© 2013, Springer-Verlag Berlin Heidelberg. This paper reports on a novel thermal actuator with sub-micron metallic structures and a buckling arm to operate with low voltages and to generate very large deflections, respectively. A lumped electrothermal model and analysis were also developed to validate the mechanical design and easily predict the temperature distribution along arms of the sub-micron actuator. The actuator was fabricated via the combination of electron beam lithography to form actuator arms with a minimum feature size of 200 nm and lift-off process to deposit a high aspect ratio nickel structure. Reproducible displacements of up to 1.9 μm at the tip were observed up to 250 mV under confocal microscope. The experimentally measured deflection values and theoretically calculated temperature distribution by the developed model were compared with finite element analysis results and they were in good agreement. This study shows a promising approach to develop more sophisticated nano actuators required larger deflections for manipulation of sub-micron scale objects with low-power consumption.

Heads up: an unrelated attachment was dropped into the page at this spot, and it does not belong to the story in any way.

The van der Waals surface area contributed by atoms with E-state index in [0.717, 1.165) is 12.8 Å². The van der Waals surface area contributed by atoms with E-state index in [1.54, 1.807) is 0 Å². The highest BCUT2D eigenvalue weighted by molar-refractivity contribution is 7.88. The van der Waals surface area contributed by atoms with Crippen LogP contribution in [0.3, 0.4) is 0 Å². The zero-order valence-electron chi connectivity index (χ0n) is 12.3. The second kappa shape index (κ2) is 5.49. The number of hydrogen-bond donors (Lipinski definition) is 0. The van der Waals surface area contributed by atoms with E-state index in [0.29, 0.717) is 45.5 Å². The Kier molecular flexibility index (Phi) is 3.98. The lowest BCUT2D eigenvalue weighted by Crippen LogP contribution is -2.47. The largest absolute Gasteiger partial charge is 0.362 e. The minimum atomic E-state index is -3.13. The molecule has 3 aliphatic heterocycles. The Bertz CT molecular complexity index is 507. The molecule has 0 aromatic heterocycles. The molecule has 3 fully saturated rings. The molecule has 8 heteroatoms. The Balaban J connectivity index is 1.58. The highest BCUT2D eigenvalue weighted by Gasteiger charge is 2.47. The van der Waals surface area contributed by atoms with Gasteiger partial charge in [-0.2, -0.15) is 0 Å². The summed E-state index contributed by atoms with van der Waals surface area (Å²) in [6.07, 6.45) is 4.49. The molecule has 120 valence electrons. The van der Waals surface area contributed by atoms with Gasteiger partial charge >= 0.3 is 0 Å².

|Original language||English (US)|
|Number of pages||8|
|State||Published - Oct 31 2013|
Bibliographical noteKAUST Repository Item: Exported on 2020-10-01
Acknowledgements: This work was partially supported by the KAUST Global Collaborative Research (GCR) grant. H. So sincerely acknowledges Professor Liwei Lin for his valuable discussions and Introduction to MEMS course, where the main idea came from, in fall 2011 at UC Berkeley. The authors would also like to thank Zi Jing Wong for his help with EBL and the Marvell Nanolab at UC Berkeley where all devices were fabricated and characterized.
This publication acknowledges KAUST support, but has no KAUST affiliated authors.